Button up your coating claims before making energy representations

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Ask consumers what would make their lives easier and some lists might include a more comfortable home and lower bills. Four cases just filed by the FTC challenge allegedly deceptive R-value, energy-savings, or money-savings claims by unrelated companies that sell a variety of architectural coatings for houses and other structures.

First, a little R-value R-efresher. Most consumers are out in the cold when it comes to evaluating insulation claims, but a product’s R-value – a measure of its resistance to heat flow – offers some insights. The higher the R-value, the greater the insulating power. By using the R-value and other information to choose products that suit their needs, consumers can improve the energy efficiency of their homes and bring down their bills. When it comes to insulation, most people are familiar with the fluffy stuff – fiberglass batt – and perhaps foam products. But those aren’t the only kind. The coatings at issue in these cases are typically applied like house paint, although at a slightly greater thickness, and are all marketed to insulate walls and roofs.

FG International.  F & G International Group Holdings, LLC, FG International, LLC, and J. Glenn Davis manufacture and market coatings, including one called FGI-4440. The Georgia-based defendants claimed that FGI-4400 applied at a thickness of 0.25 millimeter provides “extreme insulation value” and offers “an equivalent R value greater than 30.” Citing the results of purported ASTM Thermal Conductance and Thermal Conductivity tests, the defendants further claimed that tests support what they said about their product. But the FTC alleges that when applied at the recommended thickness, the product yields an R-value significantly less than one – and nowhere near the advertised R-30. Furthermore, according to the complaint, the purported test results don’t support the defendants’ R-value claims.

SPM Thermo-Shield.  In ads, packaging, and promotional materials, Florida-based SPM Thermo-Shield, Inc., Peter J. Spiska, and George P. Spiska made R-value and energy-savings claims for their Thermo-Shield Roof Coat, Thermo-Shield Exterior Wall Coating, and Thermo-Shield Interior Wall Coating. The defendants represented that Thermo-Shield coatings are “a thermal barrier that is reluctant to conduct heat and reflects as well as dissipates heat away from the surface,” and that they have “an insulation equivalent to an R-22 against solar heat.” In addition, the defendants said that using Thermo-Shield “CAN SAVE UP TO 50% ON YOUR HEATING AND COOLING COSTS.” But according to the FTC, the R-value of Thermo-Shield coatings applied as instructed isn’t R-22, but actually is considerably less than one. What about those money-savings claims? Unsubstantiated, says the FTC. The lawsuit also alleges that by giving promotional materials that included deceptive claims to resellers like builders, dealers, installers, and building supply stores, the defendants provided them with the means and instrumentalities for violating the law.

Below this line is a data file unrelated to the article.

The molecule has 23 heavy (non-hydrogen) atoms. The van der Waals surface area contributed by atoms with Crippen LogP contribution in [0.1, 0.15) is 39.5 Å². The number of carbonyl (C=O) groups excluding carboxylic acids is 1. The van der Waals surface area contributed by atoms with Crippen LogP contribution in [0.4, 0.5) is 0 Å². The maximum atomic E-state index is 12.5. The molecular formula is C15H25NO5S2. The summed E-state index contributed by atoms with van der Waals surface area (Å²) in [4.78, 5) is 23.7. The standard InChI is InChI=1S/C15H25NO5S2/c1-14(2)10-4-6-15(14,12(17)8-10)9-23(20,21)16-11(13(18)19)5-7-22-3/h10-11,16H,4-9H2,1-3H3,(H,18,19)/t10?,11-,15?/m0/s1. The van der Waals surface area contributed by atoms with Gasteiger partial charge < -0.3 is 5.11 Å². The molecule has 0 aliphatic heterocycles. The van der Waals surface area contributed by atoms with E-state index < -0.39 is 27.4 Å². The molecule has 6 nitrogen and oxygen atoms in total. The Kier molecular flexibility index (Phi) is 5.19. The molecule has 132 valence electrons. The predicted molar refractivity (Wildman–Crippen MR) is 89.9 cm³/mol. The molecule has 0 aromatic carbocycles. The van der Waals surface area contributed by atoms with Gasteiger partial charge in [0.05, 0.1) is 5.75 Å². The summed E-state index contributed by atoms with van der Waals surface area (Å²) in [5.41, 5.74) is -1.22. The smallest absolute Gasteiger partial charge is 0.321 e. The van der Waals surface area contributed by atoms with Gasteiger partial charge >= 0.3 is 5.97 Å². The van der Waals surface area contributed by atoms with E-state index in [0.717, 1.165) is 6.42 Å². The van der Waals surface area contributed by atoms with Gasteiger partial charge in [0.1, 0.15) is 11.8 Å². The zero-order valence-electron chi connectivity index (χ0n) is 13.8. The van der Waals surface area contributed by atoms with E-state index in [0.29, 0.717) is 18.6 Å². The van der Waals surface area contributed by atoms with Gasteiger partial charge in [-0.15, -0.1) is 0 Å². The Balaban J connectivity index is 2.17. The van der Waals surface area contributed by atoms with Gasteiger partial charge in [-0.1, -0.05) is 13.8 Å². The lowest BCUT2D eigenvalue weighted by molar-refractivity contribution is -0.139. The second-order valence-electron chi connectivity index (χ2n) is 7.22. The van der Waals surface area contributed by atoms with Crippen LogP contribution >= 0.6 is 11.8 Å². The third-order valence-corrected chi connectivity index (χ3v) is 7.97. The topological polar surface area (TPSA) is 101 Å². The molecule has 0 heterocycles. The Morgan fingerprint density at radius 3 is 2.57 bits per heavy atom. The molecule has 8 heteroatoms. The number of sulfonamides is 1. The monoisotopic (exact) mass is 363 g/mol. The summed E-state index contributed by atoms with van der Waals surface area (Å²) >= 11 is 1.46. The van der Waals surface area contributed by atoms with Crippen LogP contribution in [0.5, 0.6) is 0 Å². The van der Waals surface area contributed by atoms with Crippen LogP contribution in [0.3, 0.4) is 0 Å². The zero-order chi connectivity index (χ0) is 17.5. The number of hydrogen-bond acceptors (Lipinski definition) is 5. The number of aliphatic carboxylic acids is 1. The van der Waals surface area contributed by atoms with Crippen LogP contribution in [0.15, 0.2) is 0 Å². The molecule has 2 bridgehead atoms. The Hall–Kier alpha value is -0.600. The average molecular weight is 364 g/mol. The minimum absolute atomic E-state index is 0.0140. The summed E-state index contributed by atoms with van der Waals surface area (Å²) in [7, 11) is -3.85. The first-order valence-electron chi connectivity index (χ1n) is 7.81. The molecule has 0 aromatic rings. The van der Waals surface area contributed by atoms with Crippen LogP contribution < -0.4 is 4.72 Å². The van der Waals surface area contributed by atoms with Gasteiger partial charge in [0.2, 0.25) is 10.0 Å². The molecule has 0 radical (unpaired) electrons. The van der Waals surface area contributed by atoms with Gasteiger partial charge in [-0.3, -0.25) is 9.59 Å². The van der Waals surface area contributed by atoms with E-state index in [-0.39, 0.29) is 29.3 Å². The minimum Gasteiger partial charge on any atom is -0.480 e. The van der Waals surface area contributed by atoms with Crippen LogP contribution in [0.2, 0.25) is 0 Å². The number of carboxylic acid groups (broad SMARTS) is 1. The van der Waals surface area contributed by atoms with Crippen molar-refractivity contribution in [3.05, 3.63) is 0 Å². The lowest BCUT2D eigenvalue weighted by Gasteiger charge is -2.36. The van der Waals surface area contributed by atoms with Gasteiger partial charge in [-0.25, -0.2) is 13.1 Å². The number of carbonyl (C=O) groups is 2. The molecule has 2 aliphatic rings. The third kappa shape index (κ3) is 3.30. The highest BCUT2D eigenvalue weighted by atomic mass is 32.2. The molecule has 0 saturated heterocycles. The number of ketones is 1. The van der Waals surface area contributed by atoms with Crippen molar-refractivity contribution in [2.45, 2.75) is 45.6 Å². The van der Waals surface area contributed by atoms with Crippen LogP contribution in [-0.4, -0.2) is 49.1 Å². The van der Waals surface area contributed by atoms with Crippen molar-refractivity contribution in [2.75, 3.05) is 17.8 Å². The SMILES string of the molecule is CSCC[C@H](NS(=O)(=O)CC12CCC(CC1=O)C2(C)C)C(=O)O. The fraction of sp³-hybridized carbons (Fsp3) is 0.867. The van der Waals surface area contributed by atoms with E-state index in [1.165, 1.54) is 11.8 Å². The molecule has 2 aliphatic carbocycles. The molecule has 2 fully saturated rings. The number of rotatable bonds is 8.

Superior Products International II.  The FTC’s action against Kansas-based Superior Products International II, Inc. and Joseph E. Pritchett challenges representations for Super Therm and Sunshield roof and wall coatings. The defendants said their products provide energy savings of “between 40% and 70%,” a claim the FTC alleges is unsubstantiated. They also represented that Super Therm provides a “benefit comparable to R 19,” has “a R-19 Equivalent Rating,” and has the same insulating qualities as six inches of “traditional fiberglass insulation.” What’s more, they described Sunshield as a “[c]ost-efficient alternative with similar performance characteristics to Super Therm.” The complaint challenges the defendants’ representations as deceptive. According to the FTC, the defendants lacked support for their energy savings claims and the coatings actually have R-values of much less than one – not the claimed R-19. The complaint also includes a “means and instrumentalities” count, alleging the defendants gave their distributors brochures, charts, videos, etc., that contained similar misrepresentations – claims the distributors passed on to consumers.

SuperTherm.  Based in Arizona, SuperTherm, Inc., Roberto Guerra, and Susana Guerra sell MultiCeramics Insulation. Advertising “R Equivalent INSULATION COATING THAT REALLY WORKS!”, the defendants’ promotional materials refer to the coating as “RE19” – meaning the equivalent of R-19. But according to the FTC, the coatings don’t significantly restrict heat flow and certainly don’t perform to the standard the defendants claim. The complaint alleges that when applied at the recommended thickness, the coatings offer an R-value of considerably less than one.

Accurate R-values are essential to consumers trying to stave off the summer heat and keep things cozy when it gets cold. If you want to tout the energy-saving properties of your products, you need solid scientific support for what you say. Even at this preliminary stage, these cases serve as a reminder for companies to substantiate their R-value, energy-savings, and money-savings claims.

 

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